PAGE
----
Parents: How to Help Your Teen Look for a Job
Whether your teen has an occasional pet-sitting gig or has never worked before, getting their first real part-time job is a big milestone. The added responsibility of holding a consistent job teaches them lots of things, like how to manage their time, keep track of their money, make new connections, and potentially contribute to their college fund.
Your teen should be the one driving the pursuit of finding a job. But as a parent you can help coach them through the process. Here are five ways you can help your teen look for a job:
1. Help them consider how having a job will impact them.
Your teen might be too focused on how much money they could earn to fully understand the impact of having a job. Talk with them before they start looking for a job to make sure they have the right expectations. Ask them questions like:
Transportation — How do they plan to get to their job and back?
Timing — Is this the right time for them to get a job? Will their work schedule interfere with a summer vacation, sports season, or other big pre-planned event?
2. Brainstorm job possibilities that align with their interests.
Your teen’s first job isn’t going to be rocket science and likely won’t align with their career aspirations. But they could match some of traits or interests to help them identify what type of jobs to look for. For example, if they enjoy being outdoors then a lifeguard or camp counselor opportunity could be appealing.
3. Encourage them to write a resume.
This is a good time to get your teen in the practice of writing a resume (and cover letter) when applying for a job. While they probably won’t need a resume for their first job, it gets them in the habit of listing their accomplishments, skills and experiences. Take a look at their resume when they are done to review and provide feedback. Not sure how to get started? Check out our sample resume here.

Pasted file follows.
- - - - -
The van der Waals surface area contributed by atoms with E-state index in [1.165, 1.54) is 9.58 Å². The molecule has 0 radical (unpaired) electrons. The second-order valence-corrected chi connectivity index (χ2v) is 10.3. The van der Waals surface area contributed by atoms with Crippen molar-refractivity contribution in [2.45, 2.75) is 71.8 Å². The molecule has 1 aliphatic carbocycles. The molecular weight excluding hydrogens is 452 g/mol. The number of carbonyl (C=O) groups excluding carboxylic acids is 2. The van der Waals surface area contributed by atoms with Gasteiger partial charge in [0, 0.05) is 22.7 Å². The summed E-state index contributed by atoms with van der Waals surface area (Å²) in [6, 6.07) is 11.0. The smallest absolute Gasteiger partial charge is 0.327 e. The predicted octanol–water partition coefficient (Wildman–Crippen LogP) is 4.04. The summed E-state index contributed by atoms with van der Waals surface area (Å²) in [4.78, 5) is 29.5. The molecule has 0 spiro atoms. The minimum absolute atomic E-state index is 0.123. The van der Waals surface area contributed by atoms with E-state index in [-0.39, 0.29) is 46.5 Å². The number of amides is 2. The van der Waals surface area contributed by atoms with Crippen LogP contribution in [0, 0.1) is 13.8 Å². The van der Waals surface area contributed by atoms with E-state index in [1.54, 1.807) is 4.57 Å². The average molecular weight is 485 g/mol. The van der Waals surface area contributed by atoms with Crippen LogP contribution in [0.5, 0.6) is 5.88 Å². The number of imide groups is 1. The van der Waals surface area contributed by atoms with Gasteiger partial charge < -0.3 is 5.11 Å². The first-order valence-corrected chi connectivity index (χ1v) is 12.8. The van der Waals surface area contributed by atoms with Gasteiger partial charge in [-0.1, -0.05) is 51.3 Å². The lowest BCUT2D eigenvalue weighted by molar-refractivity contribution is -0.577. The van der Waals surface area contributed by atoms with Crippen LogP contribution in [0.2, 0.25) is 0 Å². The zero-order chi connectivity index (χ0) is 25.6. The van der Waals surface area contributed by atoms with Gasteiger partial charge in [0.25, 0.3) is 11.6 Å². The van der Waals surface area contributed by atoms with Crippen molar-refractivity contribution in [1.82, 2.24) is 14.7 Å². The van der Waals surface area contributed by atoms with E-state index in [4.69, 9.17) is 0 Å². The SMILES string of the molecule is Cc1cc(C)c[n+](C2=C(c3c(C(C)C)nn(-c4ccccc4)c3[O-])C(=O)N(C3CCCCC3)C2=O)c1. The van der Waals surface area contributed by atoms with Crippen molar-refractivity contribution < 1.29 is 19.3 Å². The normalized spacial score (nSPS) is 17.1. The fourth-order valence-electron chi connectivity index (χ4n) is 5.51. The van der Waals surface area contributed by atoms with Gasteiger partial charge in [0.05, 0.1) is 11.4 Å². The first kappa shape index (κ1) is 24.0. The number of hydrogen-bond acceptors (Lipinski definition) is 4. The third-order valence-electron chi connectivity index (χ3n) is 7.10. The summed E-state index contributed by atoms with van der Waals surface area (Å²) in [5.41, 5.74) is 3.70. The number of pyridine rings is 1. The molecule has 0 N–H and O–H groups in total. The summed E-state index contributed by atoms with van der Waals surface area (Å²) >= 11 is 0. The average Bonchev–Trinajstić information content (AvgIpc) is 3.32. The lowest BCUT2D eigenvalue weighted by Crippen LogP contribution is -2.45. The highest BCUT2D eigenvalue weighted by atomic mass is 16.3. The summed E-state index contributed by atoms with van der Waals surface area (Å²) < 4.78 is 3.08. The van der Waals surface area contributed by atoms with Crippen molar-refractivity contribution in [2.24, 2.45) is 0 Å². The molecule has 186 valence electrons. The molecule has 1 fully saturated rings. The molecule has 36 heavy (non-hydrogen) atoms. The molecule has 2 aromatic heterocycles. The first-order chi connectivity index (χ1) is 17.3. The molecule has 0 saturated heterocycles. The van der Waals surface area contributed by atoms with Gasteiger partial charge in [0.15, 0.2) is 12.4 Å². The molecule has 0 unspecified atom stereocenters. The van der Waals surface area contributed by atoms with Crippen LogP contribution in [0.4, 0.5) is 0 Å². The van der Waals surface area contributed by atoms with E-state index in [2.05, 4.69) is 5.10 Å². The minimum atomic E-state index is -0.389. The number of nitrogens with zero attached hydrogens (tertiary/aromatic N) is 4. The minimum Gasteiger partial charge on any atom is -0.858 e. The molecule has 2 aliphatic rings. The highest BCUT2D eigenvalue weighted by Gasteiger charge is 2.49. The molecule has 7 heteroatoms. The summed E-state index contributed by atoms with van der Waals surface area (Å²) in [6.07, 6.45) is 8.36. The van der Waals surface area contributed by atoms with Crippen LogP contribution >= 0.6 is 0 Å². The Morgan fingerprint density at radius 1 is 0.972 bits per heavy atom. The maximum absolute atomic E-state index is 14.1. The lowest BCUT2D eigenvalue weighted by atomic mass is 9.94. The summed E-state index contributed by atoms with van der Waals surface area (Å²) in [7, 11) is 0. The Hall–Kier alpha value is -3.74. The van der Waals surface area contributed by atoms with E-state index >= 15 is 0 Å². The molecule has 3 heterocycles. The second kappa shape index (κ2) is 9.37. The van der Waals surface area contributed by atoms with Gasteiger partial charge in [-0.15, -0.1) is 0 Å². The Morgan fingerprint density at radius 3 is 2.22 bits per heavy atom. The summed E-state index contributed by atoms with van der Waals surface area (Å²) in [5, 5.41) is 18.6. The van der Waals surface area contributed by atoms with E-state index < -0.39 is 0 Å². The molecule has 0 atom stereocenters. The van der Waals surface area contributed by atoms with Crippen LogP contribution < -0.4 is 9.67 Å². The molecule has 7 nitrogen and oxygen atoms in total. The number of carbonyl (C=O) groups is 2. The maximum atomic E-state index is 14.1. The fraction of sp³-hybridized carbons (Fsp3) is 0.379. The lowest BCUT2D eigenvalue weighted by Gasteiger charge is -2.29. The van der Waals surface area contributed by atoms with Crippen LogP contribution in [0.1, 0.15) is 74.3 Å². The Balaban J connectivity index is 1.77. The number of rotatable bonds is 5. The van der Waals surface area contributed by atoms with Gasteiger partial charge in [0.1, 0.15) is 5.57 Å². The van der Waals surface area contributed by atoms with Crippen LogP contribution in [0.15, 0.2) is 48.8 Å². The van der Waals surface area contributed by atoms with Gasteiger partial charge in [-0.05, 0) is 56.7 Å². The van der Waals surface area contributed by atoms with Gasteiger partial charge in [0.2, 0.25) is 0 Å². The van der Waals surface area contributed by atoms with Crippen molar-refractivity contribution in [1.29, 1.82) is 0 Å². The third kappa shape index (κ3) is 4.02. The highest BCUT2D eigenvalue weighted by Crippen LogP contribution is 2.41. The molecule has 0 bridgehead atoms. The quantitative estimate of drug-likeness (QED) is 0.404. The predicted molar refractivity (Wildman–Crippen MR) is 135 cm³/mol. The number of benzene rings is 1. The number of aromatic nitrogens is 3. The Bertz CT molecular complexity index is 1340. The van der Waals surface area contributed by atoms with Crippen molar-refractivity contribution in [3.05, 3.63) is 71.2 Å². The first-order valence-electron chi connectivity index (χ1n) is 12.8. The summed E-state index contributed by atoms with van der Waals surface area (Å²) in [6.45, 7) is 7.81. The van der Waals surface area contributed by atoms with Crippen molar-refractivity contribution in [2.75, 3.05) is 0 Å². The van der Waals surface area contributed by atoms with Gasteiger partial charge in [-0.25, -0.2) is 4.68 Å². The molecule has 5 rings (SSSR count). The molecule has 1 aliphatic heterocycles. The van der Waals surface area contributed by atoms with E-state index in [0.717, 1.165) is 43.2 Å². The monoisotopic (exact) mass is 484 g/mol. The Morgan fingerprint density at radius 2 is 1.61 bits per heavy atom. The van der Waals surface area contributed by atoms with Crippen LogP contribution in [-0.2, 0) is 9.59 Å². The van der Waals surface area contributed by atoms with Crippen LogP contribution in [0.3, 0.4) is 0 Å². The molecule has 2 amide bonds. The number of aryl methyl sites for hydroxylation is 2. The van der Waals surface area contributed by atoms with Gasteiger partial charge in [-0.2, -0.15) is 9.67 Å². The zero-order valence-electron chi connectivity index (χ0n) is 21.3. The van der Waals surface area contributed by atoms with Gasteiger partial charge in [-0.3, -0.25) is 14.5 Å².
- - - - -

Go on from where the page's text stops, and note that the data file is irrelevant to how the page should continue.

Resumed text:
4. Help guide the job finding process.
Your teen is going to have to do a lot of the legwork here, but you can give them ideas on where to look. They most likely have friends who have jobs that would be good resources for your teen. Other good sources are high school counselors, local job boards and employer websites. Even in this digital age it can still be effective to walk into a business and simply ask if they are hiring.
5. Assist with interview prep.
Especially for these entry-level jobs, employers are most concerned about filling the role with people who have a good attitude and are committed. They look for cues at the interview that show your teen is reliable, teachable, and actively listens. Encourage them to dress up for the interview, make good eye contact, and ask a few questions at the end. Be willing to help them practice for the interview so they feel more prepared and confident.
From finding the right college to paying for it, we have all sorts of tools to help your teen navigate their path to adulthood. Learn more.